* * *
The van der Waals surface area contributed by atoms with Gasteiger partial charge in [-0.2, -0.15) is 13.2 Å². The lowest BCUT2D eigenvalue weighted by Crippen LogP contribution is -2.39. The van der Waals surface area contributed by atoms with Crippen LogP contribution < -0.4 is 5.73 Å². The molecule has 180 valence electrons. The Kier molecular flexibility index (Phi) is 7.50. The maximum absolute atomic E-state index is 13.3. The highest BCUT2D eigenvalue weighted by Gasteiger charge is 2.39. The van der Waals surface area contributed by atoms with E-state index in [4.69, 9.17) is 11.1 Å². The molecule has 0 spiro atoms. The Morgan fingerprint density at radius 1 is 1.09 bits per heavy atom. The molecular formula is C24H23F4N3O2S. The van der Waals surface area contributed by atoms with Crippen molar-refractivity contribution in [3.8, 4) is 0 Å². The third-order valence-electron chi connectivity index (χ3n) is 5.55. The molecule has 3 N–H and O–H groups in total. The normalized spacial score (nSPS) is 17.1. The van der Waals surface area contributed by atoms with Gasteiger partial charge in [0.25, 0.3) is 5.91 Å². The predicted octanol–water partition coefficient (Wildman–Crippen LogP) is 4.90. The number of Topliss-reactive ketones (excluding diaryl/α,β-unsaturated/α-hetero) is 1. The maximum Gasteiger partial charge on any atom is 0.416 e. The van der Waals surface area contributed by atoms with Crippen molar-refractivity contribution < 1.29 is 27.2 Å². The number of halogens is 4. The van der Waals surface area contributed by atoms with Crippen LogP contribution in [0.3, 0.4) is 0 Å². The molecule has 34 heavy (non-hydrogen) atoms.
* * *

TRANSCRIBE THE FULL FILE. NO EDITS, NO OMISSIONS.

The van der Waals surface area contributed by atoms with Gasteiger partial charge in [-0.2, -0.15) is 13.2 Å². The lowest BCUT2D eigenvalue weighted by Crippen LogP contribution is -2.39. The van der Waals surface area contributed by atoms with Crippen LogP contribution < -0.4 is 5.73 Å². The molecule has 180 valence electrons. The Kier molecular flexibility index (Phi) is 7.50. The maximum absolute atomic E-state index is 13.3. The highest BCUT2D eigenvalue weighted by Gasteiger charge is 2.39. The van der Waals surface area contributed by atoms with E-state index in [4.69, 9.17) is 11.1 Å². The molecule has 0 spiro atoms. The Morgan fingerprint density at radius 1 is 1.09 bits per heavy atom. The molecular formula is C24H23F4N3O2S. The van der Waals surface area contributed by atoms with Crippen molar-refractivity contribution in [3.8, 4) is 0 Å². The third-order valence-electron chi connectivity index (χ3n) is 5.55. The molecule has 3 N–H and O–H groups in total. The normalized spacial score (nSPS) is 17.1. The van der Waals surface area contributed by atoms with Gasteiger partial charge in [0.25, 0.3) is 5.91 Å². The predicted octanol–water partition coefficient (Wildman–Crippen LogP) is 4.90. The number of Topliss-reactive ketones (excluding diaryl/α,β-unsaturated/α-hetero) is 1. The maximum Gasteiger partial charge on any atom is 0.416 e. The van der Waals surface area contributed by atoms with Crippen molar-refractivity contribution < 1.29 is 27.2 Å². The number of halogens is 4. The van der Waals surface area contributed by atoms with Crippen LogP contribution in [0.3, 0.4) is 0 Å². The molecule has 34 heavy (non-hydrogen) atoms.